A former future project has turned into reality much faster than expected: The Fourth Industrial Revolution (or Industry 4.0) continues to shape industrial manufacturing. The term Industry 4.0 refers to central technologies connecting machines, processes and organizations via internet on a global scale with the objective of automation by using modern smart technology. Initially started as the advent of information technologies based on desktop PCs, office IT and the first computer-based automation systems in the 1970s has now developed into a highly complex digital industry.
Eva Schönleitner, our recent guest in the Business Class podcast, has been CEO of crate.io since September 2020
The basis for the Industrial Internet of Things (IIoT) is the reliable processing of huge amounts of data. Crate.io, one of the most promising companies in the field of Industry 4.0, is an Austrian scale-up from Vienna. In the current podcast episode of Business Class PIABO’s CEO Tilo Bonow talks to Eva Schönleitner, who has been CEO of crate.io since September 2020. In this episode Eva evaluates new promising advancements in the industry, while giving insights into crate.io’s company culture and talking about her idea of how start-ups and corporations are going to create the future of industrial manufacturing together.
“The Internet of Things is a revolution for industrial enterprises.”
At Crate.io, industrial constructs such as motors, machines and robots are interconnected via a cloud infrastructure, making it possible to collect and analyse data at the same time.
Large-scale machine-to-machine communication and the Internet of Things (IoT) are integrated for increased automation, improved communication and self-monitoring, and production of smart machines that diagnose issues without the need for human intervention. Similarly, customers and business partners can be integrated directly into business and value-added processes. Thus, intelligent monitoring and decision-making processes of complete value-added networks can be controlled and optimised in almost real time.
“The field of application is extremely broad.”
One of the most important components of IIoT is machine vision (Visual Inspection), where products are inspected with the help of machines rather than the human eye. Using artificial intelligence, industrial image processing can learn faster and more effectively and help manufacturers to detect defects fast and accurately. In the automotive industry, for example, car doors are checked for errors on the assembly line by machines. Using artificial intelligence, the system can determine whether or not there are scratches at the door.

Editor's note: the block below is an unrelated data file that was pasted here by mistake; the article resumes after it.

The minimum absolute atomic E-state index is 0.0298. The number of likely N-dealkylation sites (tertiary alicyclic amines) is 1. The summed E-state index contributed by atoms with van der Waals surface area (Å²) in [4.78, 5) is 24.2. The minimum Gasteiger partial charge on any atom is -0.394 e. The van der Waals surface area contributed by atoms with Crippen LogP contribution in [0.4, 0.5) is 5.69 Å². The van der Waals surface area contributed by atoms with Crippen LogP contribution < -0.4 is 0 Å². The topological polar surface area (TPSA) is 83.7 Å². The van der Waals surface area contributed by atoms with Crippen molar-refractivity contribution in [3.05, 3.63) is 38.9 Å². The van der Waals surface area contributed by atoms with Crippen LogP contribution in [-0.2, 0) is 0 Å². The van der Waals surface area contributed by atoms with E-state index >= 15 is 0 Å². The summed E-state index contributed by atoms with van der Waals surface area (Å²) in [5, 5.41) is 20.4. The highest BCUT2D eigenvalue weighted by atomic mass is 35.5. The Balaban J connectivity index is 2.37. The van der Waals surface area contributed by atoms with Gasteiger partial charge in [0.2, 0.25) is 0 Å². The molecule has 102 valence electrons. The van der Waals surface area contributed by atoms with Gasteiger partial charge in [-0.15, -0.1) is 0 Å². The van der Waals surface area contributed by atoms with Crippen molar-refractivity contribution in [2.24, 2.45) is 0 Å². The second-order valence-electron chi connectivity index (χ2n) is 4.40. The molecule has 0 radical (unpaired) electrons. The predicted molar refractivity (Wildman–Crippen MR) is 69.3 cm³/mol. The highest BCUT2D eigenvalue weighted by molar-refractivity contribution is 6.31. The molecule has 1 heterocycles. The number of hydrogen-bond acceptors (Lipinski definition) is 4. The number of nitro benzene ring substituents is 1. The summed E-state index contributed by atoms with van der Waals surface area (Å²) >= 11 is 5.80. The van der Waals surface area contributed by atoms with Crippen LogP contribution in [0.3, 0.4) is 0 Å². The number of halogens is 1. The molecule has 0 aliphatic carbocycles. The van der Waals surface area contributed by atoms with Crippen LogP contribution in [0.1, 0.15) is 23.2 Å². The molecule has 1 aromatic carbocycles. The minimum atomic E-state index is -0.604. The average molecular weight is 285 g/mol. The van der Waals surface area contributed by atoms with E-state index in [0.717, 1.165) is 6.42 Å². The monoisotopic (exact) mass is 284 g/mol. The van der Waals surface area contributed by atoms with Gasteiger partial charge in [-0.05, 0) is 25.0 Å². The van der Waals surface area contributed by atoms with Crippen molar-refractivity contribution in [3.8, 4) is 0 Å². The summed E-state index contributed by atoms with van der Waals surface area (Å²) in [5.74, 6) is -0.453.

If an error is detected during the inspection, the machines can correct it, even while production is still running. This is the big difference IIoT makes to traditional manufacturing: Otherwise the error might have been noticed days later, resulting in numerous waste products and high costs.
“We are seeing an increasing openness to IIoT.”
In the podcast, she continues to talk about how the DACH region is positioning itself in this area vis-à-vis the USA and China – and especially, who is doing a good job, and who is not. In the same course, she questions whether companies are truly national today? In fact, it is becoming increasingly difficult to ascribe a purely national corporate identity to a company:
“Nowadays you can no longer say that this is a DACH company or a European company. Everyone is trying to act globally, which of course is also related to the fact that systems run via clouds, which in turn are globally networked.”
In the new Business Class episode you will also learn why Eva moved from the United States back to Austria after 20 years working in leading American tech companies as well as her new leading position at crate.io and her increasing fascination about the IIoT. Finally, Eva reveals how crate.io has become a pioneer in the field of IIoT, and succeeds to drive this development forward. Fundamentally, communication plays an important role, e.g. in fostering investor relations and digital visibility. She also points out why communication is generally important during a crisis, and helps to cultivate corporate culture and maintain partnerships.